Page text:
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11 Reasons Why Cologne Might Just Be Germany's Coolest City

Picture of Marion Kutter
Updated: 22 December 2017
Cologne is not exactly considered to be a beautiful city, but its unique vibe makes it one of the most popular in Germany – if not the coolest of all. From grand sights, a vibrant nightlife and the locals’ unswerving positive, tolerant and life-affirming mindset, here are 11 reasons why Cologne might be the coolest city in Germany.

Cologne Cathedral

Despite heavy bomb raids, Cologne Cathedral survived both World Wars nearly unscathed, and is the city’s biggest draw and most prominent landmark. Cologne Cathedral is considered a masterpiece of Gothic architecture and in 1996 was added to the listed of UNESCO World Heritage Sites. Filigree stained glass windows, ecclesiastical treasures and the shrine of the biblical Three Wise Men are some of the highlights. Its twin spires punctuate the sky between the central train station and Cologne’s old town and a viewing platform up top offer panoramic views of the city.

Cologne Cathedral
© Offscreen / Shutterstock

The mentality of Cologners

Cologners have a penchant for placidity and are known not to take life too seriously. The ‘Kölsche Grundgesetz‘, a set of 11 ground rules, guides locals through life and has shaped their nonchalant mentality. The list of wisdom ranges from ‘face up to the facts’, ‘don’t regret bygone times’ and ‘keep a sense of humour’.

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© SAHACHATZ / Shutterstock

Cologne Carnival

Every year, Cologne hosts one of Germany’s largest festivals. The Carnival season is rung in on November 11th, though the main festivities kick off on Fat Thursday. More than 1.5 million people flock to the city for the week before Lent to join the celebrations. Fueled by Kölsch and jovial songs and dressed in colourful costumes, crowds of revellers take over the entire city.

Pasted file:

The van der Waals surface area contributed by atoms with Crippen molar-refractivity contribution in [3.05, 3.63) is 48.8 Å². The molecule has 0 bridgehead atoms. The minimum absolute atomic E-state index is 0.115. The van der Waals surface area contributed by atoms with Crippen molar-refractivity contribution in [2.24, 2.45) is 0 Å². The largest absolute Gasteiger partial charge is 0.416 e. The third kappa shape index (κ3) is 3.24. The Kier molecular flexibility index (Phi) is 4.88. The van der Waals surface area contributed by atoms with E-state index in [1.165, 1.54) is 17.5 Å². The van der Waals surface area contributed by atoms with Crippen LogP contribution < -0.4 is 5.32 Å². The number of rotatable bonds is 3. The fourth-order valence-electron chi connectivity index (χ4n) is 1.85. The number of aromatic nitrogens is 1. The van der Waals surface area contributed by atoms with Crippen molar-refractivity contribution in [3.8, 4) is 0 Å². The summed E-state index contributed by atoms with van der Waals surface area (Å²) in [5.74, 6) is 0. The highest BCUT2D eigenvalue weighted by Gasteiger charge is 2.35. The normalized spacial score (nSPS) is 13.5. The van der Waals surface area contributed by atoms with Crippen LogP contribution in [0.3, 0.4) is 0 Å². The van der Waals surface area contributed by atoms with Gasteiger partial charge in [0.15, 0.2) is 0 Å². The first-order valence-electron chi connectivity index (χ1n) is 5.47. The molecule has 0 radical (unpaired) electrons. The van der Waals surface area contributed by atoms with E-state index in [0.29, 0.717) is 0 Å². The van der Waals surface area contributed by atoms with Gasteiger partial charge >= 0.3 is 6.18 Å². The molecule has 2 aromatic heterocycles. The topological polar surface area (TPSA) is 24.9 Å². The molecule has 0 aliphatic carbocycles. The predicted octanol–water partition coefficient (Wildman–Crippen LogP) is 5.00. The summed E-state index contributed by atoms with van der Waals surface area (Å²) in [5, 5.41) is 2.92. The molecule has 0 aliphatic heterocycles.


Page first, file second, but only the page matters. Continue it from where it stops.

Cologne Carnival
© Christian Mueller / Shutterstock

The local football team

Cologne’s football team arguably has the most loyal fanbase in the Bundesliga. Whether their team wins or loses, fans have always tirelessly supported their team and create an atmosphere in the stadium which is often unparalleled. Londoners recently had the chance to experience the boundless loyalty and passion for the sport that the FC Cologne fans are known for. When their team travelled to London to play Arsenal in their first international game in 25 years, some 10,000 chanting FC Cologne fans peacefully marched through London on their way to Wembley.

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Football fans in action I | © Martin Terber / Flickr

It’s well connected

Even though there enough reasons to stay in Cologne, the city is well-connected and offers endless opportunities to explore the region and neighbouring countries. Both Cologne/Bonn and Dusseldorf airport are within easy reach; fast trains bring you to Amsterdam, Brussels, Paris in a few hours, while a growing network of long-distance coaches connects Cologne with German and international hubs.